APR 23, 2016 12:25 PM PDT

The Science Behind Hair Greying


Silver, salt and pepper, distinguished hair - however you refer to it, grey/white hair is common and will inevitably happen to all of us. Some people view the greying as a rite of passage that makes them more appealing, while others find solutions in dyes and color treatments. But why do hair turn white and why do some people experience this earlier than others?

The pigment in our hair comes from the same pigment found in our skin and eye color: melanin, which is made in cells called melanocytes. As hair grows, melanocytes inject the pigment molecules into the follicles, which get incorporated into the hair as it grows out. This means that all of us are born with white hair before melanocytes get to working on the roots. In a reverse process, aging causes the melanocytes to decrease melanin production, leaving hair with less pigment. Over time, the melanocytes die off completely, causing more hair to be noticeably white/grey.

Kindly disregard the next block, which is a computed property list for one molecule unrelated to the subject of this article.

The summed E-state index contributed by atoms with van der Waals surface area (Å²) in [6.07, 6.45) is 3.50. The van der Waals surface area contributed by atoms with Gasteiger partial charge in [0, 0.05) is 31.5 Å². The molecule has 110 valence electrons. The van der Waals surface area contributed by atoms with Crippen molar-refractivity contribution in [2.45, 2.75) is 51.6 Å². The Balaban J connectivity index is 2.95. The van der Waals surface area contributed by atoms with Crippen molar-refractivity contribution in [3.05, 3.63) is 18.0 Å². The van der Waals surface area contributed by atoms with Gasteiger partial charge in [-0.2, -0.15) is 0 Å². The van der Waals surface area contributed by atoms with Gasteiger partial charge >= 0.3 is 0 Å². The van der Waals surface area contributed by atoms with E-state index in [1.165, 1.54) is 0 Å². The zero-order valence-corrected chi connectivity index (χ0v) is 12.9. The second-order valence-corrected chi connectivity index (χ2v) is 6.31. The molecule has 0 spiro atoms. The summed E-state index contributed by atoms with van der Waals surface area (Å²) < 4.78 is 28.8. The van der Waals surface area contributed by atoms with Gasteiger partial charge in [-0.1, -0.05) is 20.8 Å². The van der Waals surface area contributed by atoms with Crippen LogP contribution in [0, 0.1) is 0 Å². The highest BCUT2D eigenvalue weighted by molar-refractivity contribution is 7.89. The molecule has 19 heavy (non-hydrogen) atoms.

Genetics is behind when you get your first grey hair. Likely, you'll start going grey at the same time your parents did. Identical twins also undergo greying at the same time, though scientists have yet to pinpoint the exact genes involved. Other genetic diseases, such as Hutchinson's-progeria and Werner syndrome, also accelerate the greying process.
About the Author
Doctorate (PhD)
I am a human geneticist, passionate about telling stories to make science more engaging and approachable. Find more of my writing at the Hopkins BioMedical Odyssey blog and at TheGeneTwist.com.
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